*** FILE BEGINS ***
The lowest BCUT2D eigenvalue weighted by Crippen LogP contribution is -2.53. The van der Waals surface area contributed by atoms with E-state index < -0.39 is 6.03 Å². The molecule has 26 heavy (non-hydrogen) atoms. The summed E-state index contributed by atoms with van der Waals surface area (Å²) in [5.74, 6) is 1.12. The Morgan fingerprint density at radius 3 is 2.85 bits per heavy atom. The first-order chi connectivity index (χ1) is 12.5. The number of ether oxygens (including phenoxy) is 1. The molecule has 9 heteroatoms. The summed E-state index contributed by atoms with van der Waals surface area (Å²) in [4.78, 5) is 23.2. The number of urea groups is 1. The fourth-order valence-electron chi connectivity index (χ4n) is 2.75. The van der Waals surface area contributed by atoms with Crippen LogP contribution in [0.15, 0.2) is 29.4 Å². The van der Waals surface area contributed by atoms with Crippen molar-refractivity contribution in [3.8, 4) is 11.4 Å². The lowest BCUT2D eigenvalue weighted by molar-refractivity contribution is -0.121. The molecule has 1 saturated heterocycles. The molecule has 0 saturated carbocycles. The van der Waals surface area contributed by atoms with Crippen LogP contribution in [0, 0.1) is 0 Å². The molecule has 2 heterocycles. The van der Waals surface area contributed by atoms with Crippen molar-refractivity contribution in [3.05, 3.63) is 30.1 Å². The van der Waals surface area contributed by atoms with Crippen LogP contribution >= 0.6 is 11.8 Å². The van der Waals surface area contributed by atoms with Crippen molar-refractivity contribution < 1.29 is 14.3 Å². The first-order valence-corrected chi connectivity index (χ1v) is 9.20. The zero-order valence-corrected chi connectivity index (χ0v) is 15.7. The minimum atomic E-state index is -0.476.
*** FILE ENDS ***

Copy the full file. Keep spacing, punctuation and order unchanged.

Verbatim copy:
The lowest BCUT2D eigenvalue weighted by Crippen LogP contribution is -2.53. The van der Waals surface area contributed by atoms with E-state index < -0.39 is 6.03 Å². The molecule has 26 heavy (non-hydrogen) atoms. The summed E-state index contributed by atoms with van der Waals surface area (Å²) in [5.74, 6) is 1.12. The Morgan fingerprint density at radius 3 is 2.85 bits per heavy atom. The first-order chi connectivity index (χ1) is 12.5. The number of ether oxygens (including phenoxy) is 1. The molecule has 9 heteroatoms. The summed E-state index contributed by atoms with van der Waals surface area (Å²) in [4.78, 5) is 23.2. The number of urea groups is 1. The fourth-order valence-electron chi connectivity index (χ4n) is 2.75. The van der Waals surface area contributed by atoms with Crippen LogP contribution in [0.15, 0.2) is 29.4 Å². The van der Waals surface area contributed by atoms with Crippen molar-refractivity contribution in [3.8, 4) is 11.4 Å². The lowest BCUT2D eigenvalue weighted by molar-refractivity contribution is -0.121. The molecule has 1 saturated heterocycles. The molecule has 0 saturated carbocycles. The van der Waals surface area contributed by atoms with Crippen LogP contribution in [0, 0.1) is 0 Å². The molecule has 2 heterocycles. The van der Waals surface area contributed by atoms with Crippen molar-refractivity contribution in [3.05, 3.63) is 30.1 Å². The van der Waals surface area contributed by atoms with Crippen LogP contribution >= 0.6 is 11.8 Å². The van der Waals surface area contributed by atoms with Crippen molar-refractivity contribution < 1.29 is 14.3 Å². The first-order valence-corrected chi connectivity index (χ1v) is 9.20. The zero-order valence-corrected chi connectivity index (χ0v) is 15.7. The minimum atomic E-state index is -0.476.